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Why You’ll Never Find the Bottom of Your Bible

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We have thousands of questions on dozens of issues the Bible never addresses. On other topics though, it seems it’s just the opposite. Scripture supplies liberal space to minutiae that seem trivial.

Why You'll Never Find the Bottom of Your Bible

(Photo by Photodune)

Let’s be honest. Have you wondered if we need all the Bible gives us?

  • Take genealogies, for example. Do we really need nine chapters of 1 Chronicles to tell us who begat who? I mean, would our faith fall apart if we didn’t know Hadad begat Bedad?
  • And what about Deuteronomy’s lengthy retelling of the Law?
  • Or even the huge amount of content devoted to repeating the same events of Peter’s visit to Cornelius?

These represent mere samples of what seem like a lopsided emphasis. I mean, if we only have so many verses in the Bible, could we not give a little less to the genealogies and more to, say, how to raise a teenager?

Amazingly, in spite of all the Bible doesn’t tell us, it still remains an inexhaustible book.

You’ll never find the bottom. Here’s why.

The Familiar Always Feels Better

If you’ve ever studied a foreign language with all its quirks, you may have wondered why it doesn’t just work the way English does. After all, English makes much more sense. It even seems more right.

Our familiarity with our native language makes it seem best—whatever the language. Even though we know the problem lies with our ignorance of a new language’s grammar, syntax, and vocabulary, we still can’t shake the feeling that it’s the language that’s the problem—not us.

Strange how we think that, isn’t it?

Isaiah page

(Photo: By Trounce, Own work. GFDL, via Wikimedia Commons)

Why You’ll Never Find the Bottom of Your Bible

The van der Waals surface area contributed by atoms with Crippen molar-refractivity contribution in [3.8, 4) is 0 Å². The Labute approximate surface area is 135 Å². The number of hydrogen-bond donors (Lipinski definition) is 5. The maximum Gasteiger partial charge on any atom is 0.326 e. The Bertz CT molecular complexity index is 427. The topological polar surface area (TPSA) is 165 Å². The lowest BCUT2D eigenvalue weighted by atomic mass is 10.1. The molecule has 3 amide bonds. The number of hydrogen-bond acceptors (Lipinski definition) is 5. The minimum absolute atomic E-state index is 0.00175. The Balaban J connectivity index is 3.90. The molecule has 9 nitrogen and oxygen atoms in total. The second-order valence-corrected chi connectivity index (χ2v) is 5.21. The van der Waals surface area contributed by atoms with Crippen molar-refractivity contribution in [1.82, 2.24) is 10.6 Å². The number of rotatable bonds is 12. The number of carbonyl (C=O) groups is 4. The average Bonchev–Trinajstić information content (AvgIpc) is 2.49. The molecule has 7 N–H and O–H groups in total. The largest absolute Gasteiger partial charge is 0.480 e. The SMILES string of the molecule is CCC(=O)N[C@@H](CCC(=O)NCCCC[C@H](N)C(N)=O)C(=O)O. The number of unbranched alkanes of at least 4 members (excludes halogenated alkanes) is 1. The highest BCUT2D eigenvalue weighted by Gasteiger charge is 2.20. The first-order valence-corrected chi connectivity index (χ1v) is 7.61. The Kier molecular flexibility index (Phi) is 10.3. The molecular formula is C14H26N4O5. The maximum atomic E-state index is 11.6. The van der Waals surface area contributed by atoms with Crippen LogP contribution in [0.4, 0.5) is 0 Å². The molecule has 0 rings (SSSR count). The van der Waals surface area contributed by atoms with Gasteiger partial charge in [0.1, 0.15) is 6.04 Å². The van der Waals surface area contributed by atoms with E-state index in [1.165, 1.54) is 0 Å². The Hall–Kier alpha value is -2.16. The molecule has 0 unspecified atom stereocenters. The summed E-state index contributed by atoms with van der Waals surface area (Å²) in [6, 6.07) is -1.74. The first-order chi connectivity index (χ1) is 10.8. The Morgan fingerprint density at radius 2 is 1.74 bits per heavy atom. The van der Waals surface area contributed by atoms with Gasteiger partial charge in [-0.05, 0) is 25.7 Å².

Most of the significant learning we undertake in life begins with us scratching our heads.

So, of course, our most significant study—God’s Word—often finds us tilting our heads like a curious dog. We’ll struggle to grasp God’s lopsided emphases when our way of thinking makes so much more sense. Eventually we discover that our questions about the purpose of genealogies and temple dimensions all have answers—good ones.

Even our deeper questions about God and life (and teenagers) have answers, but we may lack the capacity to grasp those solutions this side of heaven.

  • The finite cannot grasp the infinite.
  • God reveals what He wants us to know, what we need to know, and what we can comprehend.

Sometimes we wait on God for the answers. Sometimes He waits on us before we’re ready to hear them. And yet, even the small slice of the infinite that represents the Bible requires a lifetime of study.

It is an inexhaustible text.

Tell me what you think: What amazes you most about the Bible? To leave a comment, just click here.

Waiting on GodLike This Post? Get the Whole Book!

This post is adapted from Wayne’s book, Waiting on God: What to Do When God Does Nothing.

• What do you do when the life God has promised you looks nothing like the life he has given you?

If you find yourself waiting on God—or if you don’t know what God wants you to do next—this book offers a wise and practical guide to finding hope and peace in life’s difficult pauses.

You will discover what to do when it seems God does nothing.


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